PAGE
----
People's Stories

Everyone on the Lusitania's last voyage, including passengers and crew.

Christopher Welsh

Christopher Welsh

About Christopher

Christopher Patrick Welsh was born in Liverpool, Lancashire, on the 24th December 1878, the son of Jeremiah and Mary Welsh.  He was married to Eliza Sloan in St. Simon’s Parish Church, Liverpool, on Christmas Day, 1898, and they had six children, Mary (Maria), born in 1901, Christopher, born in 1903, John, born in 1905, Margaret, born in 1908, Sarah, born in 1910, and William, born in 1912.  In 1915, the family home was at 35,Acre Street, Liverpool.

He was a professional seafarer in the Mercantile Marine and engaged as a trimmer in the Engineering Department on board the Lusitania at Liverpool on 13th April 1915 at a monthly wage of £6-0s-0d., £1-0s-0d of which was advanced to him, at the time.  It was not the first time that he had served on the vessel.  He joined her at 8.00 a.m. on 17th April, before she left Prince’s Landing Stage at Liverpool, for the last time.

Three weeks later, however, he was killed when she was torpedoed and sunk.  He was aged 36 years.

His body was amongst the earliest to be recovered from the sea after the disaster, however, and after it was landed at Queenstown, it was given the reference number 64, before a positive identification was made.

Once a positive identity had been established, however, it was buried on 10th May 1915 in The Old Church Cemetery, Queenstown, in Mass Grave A, First Row, Lower Tier, where it lies today.  Most of the victims of the sinking were buried on this day, following a long procession from the town itself, which began at the Cunard office at Lynch Quay.

Despite his having an identifiable grave site, this was not originally known by the Commonwealth War Graves Commission and as a consequence he is commemorated on the Mercantile Marine Memorial to the Missing at Tower Hill, London.

However, once the author had established beyond doubt that he was buried in The Old Church Cemetery, the Commission agreed to erect a permanent memorial to him where he is buried and this was done in November 1998.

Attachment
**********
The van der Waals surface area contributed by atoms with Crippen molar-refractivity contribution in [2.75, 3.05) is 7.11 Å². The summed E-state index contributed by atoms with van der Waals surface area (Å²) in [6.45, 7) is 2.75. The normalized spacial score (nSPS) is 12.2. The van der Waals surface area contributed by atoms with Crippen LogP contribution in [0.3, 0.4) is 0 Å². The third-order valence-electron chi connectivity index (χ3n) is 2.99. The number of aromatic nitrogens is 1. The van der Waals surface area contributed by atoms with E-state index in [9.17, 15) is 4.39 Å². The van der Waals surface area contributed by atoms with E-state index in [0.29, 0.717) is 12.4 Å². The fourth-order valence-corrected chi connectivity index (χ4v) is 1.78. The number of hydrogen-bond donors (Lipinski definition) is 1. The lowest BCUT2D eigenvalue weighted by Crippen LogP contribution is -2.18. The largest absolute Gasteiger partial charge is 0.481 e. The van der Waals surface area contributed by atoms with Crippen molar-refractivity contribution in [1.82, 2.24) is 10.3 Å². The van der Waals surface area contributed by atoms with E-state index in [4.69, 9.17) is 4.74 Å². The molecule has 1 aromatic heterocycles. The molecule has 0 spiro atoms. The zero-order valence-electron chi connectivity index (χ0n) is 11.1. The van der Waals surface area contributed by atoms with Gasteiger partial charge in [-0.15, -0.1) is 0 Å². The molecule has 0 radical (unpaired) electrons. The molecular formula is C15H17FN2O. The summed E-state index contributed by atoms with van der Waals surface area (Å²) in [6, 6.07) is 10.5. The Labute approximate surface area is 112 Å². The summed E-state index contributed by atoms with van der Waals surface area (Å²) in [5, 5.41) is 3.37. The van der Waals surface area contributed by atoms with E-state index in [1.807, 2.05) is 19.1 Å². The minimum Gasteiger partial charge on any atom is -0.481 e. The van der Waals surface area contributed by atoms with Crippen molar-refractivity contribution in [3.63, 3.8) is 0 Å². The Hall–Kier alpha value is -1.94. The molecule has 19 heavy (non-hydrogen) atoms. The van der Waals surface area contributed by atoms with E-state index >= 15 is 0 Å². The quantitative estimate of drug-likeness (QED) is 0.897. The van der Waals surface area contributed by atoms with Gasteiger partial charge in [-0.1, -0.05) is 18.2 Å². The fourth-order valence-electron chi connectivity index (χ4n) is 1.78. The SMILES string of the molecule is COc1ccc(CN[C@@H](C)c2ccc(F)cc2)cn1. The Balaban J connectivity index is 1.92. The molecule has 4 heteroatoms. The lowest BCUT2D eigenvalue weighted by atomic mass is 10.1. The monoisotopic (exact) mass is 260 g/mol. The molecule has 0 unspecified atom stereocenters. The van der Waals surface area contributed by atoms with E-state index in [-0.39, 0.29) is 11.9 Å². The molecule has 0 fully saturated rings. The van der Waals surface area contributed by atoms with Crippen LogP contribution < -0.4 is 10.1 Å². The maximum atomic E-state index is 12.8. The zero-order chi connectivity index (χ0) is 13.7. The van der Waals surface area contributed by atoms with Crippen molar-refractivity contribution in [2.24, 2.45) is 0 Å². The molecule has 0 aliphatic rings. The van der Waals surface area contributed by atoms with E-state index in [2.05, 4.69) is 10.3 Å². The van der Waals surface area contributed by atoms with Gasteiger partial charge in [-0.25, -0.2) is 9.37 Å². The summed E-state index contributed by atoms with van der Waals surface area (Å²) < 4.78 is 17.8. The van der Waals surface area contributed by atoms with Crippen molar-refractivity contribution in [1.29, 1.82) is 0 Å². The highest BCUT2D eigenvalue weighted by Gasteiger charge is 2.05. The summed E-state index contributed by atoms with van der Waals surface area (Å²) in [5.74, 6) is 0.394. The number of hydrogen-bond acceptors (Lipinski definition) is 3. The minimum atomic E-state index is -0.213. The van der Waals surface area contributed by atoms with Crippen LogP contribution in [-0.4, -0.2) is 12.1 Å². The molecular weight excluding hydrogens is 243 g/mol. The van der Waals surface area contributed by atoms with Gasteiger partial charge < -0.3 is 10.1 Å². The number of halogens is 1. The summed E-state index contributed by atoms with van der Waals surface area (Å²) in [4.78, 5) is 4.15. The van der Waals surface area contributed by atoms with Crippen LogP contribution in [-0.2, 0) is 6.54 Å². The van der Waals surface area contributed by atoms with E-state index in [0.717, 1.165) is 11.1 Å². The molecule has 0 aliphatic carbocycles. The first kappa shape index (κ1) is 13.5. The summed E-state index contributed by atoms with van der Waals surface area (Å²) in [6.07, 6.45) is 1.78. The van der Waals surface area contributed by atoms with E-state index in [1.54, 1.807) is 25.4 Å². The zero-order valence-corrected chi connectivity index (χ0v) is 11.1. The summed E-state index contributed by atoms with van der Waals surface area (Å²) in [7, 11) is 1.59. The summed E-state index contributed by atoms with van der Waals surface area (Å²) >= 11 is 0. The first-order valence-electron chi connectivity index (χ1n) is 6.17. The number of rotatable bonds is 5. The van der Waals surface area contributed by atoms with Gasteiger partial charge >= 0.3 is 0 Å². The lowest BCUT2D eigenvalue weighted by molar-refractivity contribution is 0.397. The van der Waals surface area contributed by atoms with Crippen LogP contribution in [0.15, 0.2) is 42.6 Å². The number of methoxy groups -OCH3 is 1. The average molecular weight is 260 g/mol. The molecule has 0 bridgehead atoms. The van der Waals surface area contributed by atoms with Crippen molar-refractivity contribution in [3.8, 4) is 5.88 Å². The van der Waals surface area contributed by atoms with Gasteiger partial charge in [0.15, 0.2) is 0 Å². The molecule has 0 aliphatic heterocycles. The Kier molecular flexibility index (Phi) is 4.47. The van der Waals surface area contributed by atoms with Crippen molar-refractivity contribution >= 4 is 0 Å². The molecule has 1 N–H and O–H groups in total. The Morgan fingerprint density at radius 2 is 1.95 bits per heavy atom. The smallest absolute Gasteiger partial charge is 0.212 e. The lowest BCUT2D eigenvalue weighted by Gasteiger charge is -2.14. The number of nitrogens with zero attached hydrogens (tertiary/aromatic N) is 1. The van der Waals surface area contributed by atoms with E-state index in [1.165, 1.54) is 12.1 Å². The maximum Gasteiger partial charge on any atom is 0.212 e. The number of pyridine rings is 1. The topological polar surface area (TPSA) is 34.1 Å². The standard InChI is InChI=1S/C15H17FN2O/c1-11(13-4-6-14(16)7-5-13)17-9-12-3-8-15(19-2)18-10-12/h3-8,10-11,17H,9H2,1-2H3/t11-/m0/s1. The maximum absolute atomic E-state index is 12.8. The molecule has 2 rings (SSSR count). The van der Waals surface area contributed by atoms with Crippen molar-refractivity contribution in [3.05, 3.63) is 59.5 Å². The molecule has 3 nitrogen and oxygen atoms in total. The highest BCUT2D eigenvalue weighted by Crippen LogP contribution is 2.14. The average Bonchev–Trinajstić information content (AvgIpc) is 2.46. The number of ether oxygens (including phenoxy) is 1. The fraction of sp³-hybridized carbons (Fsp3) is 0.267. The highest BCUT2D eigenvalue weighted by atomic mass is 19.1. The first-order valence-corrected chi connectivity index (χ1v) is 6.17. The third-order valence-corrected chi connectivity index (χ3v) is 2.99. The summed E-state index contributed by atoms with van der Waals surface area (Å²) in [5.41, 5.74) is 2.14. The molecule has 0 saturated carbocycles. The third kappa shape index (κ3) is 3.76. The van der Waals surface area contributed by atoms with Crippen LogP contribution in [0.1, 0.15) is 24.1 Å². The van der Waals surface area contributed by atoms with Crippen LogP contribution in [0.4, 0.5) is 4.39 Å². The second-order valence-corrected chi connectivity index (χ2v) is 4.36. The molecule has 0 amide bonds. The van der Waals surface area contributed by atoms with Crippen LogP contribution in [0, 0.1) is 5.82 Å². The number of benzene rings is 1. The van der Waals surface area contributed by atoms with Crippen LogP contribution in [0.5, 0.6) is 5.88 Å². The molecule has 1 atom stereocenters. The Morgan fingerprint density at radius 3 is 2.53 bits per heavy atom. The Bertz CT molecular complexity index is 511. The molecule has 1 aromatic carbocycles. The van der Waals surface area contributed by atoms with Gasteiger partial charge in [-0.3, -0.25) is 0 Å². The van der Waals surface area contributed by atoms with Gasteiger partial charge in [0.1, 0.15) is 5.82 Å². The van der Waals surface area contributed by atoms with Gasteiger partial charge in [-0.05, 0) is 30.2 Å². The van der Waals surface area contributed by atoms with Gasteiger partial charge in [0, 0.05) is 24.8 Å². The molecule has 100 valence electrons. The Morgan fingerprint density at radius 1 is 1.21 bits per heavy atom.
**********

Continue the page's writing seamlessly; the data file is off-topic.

It takes the form of a monument of Irish limestone, sited at the head of Mass Grave B, the centre one of the three.  The names of crew members buried in the three mass graves are incised on two black granite panels on the memorial, with a legend in between them, which reads: -

1914 - 1918







ON 7 MAY 1915


The name of Trimmer Welsh is incised on the right hand panel.

The Commission has also stated that should it ever be necessary to renew the panel bearing his name on the Tower Hill Memorial, his name would be omitted from its replacement.

By the time that the original memorial register had been compiled after the Great War, Trimmer Welsh’s widow and children had moved to 17, Fortescue Street, Liverpool.  When he engaged at Liverpool for what became his last voyage, he gave his age as 34 years.

Christopher Welsh’s signature.

In August 1915, his widow received from Cunard, the balance of pay owed to him in respect of his service on the Lusitania’s last voyage.  This was reckoned to be from 17th April 1915 until 8th May - 24 hours after the liner had been sunk.  In addition, The Liverpool and London War Risks Insurance Association Limited granted a yearly pension to Eliza Welsh which amounted to £69-0s-7d. (£69.03p.) which was payable at the rate of £5-15s-1d. (£5.75½p.) per month.

Register of Births, Marriages and Deaths, 1881 Census of England and Wales, 1891 Census of England and Wales, 1901 Census of England and Wales, 1911 Census of England and Wales, Commonwealth War Graves Commission, Cunard Records, PRO BT 100/345, Chris Welsh, UniLiv. PR 13/24, PRO BT 334.

Christopher Welsh



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